He’s a close friend of the Clintons.  He’s brought some of the Washington and Hollywood elite to his private island where he’s long been accused of trafficking minors.  He’s dodged prosecution for years, arguably because of his wealth.  And now it’s all crashing down around him.

On Saturday, New York financier Jeffrey E. Epstein was arrested and charged with sex trafficking. It’s a shocking turn of events in what’s been a long criminal case that, to date, had been fruitless.

Epstein is now said to be in federal custody and will appear before a federal magistrate on Monday.

It comes more than a decade after he first gained notoriety with serious accusations that he had paid dozens of girls for sexual massages in Florida and had trafficked girls on his private island.

Epstein, who is 66-years-old, dodged federal criminal charges in 2007 and 2008.  That was a plea deal that was widely criticized and is once again being scrutinized in the #MeToo era.

The former hedge-fund manager pleaded guilty to lesser state charges of soliciting prostitution and served 13 months in a county lockup .  He registered as a sex offender, but his jail arrangement allowed him to get out of the Palm Beach County Stockade so he could work out of his office six days a week.

According to sources, Epstein was arrested late Saturday afternoon at Teterboro Airport in New Jersey.  He was taken into custody by federal agents after his private jet landed there from Paris

We’re told Epstein was arrested under a sealed federal indictment and that he is now charged one count of sex trafficking and one count of conspiracy to commit sex trafficking.

His lawyers haven’t made any public comments.

For years now, women who claim to have been his victims have railed against federal prosecutors for agreeing to a non-prosecution deal with him more than a decade ago.

A lawyer for two of the women, Jack Scarola, said he hadn’t been aware of the arrest… but wasn’t surprised.

“But given his extensive pattern of past criminal conduct and the apparent addictive nature of his aberrant behavior, an arrest comes as no surprise,” Scarola said.

Authorities said that in that Florida investigation, Epstein paid cash to dozens of girls, many as young as 14 or 15.  He hired them to give him nude massages.  Police say those massages often ended in masturbation, oral sex or rape.

They also said that Epstein asked the girls to recruit others to his property between 1999 and 2005, and he preyed on runaways or foster children.

One girl shared in a 2007 interview with the F.B.I. that at age 15, Epstein would give her $200 to give him massages both in her underwear and then nude.

Authorities said the encounters became more and more sexual, and Epstein started getting her to bring other girls with her from a local strip club.

Epstein was protected from federal charges in a plea deal signed by the top federal prosecutor in Miami at the time, Alexander Acosta.

But this February, a Florida judge ruled that prosecutors led by Mr. Acosta violated federal law when they failed to disclose Mr. Epstein’s non-prosecution agreement to his victims.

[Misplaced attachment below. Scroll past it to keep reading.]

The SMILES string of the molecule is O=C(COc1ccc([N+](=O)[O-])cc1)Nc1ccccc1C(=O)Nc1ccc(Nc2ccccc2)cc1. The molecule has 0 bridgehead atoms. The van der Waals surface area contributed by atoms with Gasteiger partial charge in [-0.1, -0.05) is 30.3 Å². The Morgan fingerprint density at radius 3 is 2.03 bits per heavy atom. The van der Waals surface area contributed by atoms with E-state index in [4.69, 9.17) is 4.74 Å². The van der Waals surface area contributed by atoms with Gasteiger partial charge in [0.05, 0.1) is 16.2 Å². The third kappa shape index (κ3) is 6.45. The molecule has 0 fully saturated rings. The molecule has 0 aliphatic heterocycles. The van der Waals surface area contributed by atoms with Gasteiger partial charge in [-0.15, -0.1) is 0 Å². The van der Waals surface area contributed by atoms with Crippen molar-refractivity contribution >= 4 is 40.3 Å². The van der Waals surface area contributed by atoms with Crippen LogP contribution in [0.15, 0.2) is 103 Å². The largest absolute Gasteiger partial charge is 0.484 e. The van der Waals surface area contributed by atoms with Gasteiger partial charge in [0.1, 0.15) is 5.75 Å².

Apparently that agreement was negotiated in secret – all while victims were told prosecutors were still pursuing a possible federal criminal case.

Acosta said it was a good thing, as the plea deal sent Epstein to jail and guaranteed that he would register as a sex offender.

The case came to light again after an investigative report by The Miami Herald in November quoted four of the victims, who are now adults, on the record for the first time.

Courtney Wild, who is now 31, was one of those victims. 

 “Jeffrey preyed on girls who were in a bad way, girls who were basically homeless,” Ms. Wild told The Herald. “He went after girls who he thought no one would listen to and he was right.”

In total, investigators found more than 30 victims and the paper said it had found about 60.

Shortly after the judge’s decision in February, the Justice Department said it had opened an investigation into the non-prosecution agreement to look at whether prosecutors committed professional misconduct in their handling of the Epstein case.

To add to the investigation, a federal appeals court Wednesday ordered that 167 documents in a lawsuit surrounding Epstein be unsealed.

That lawsuit alleges Epstein participated in a sex-trafficking ring should be unsealed.

The decision was handed down in a 27 page document in which the court cited that the public’s right to access the case information outweighed the privacy of certain individuals, “including numerous prominent American politicians, powerful business executives, foreign presidents, a well‐known Prime Minister, and other world leaders.” 

The lawsuit was filed by Virginia Guiffre (now Roberts) against Ghislane Maxwell.

It charges that she had used her as part of a sex trafficking network of underage girls to Epstein and a number of his famous friends, including his lawyer Alan Dershowitz and Prince Andrew.

Dershowitz and Prince Andrew denied the accusations.

Anonymous individuals involved in the case have two weeks to file appeals before the documents are unsealed.

The court did, however, advise that the documents be read carefully.

“We therefore urge the media to exercise restraint in covering potentially defamatory allegations, and we caution the public to read such accounts with discernment,” wrote the court in its decision.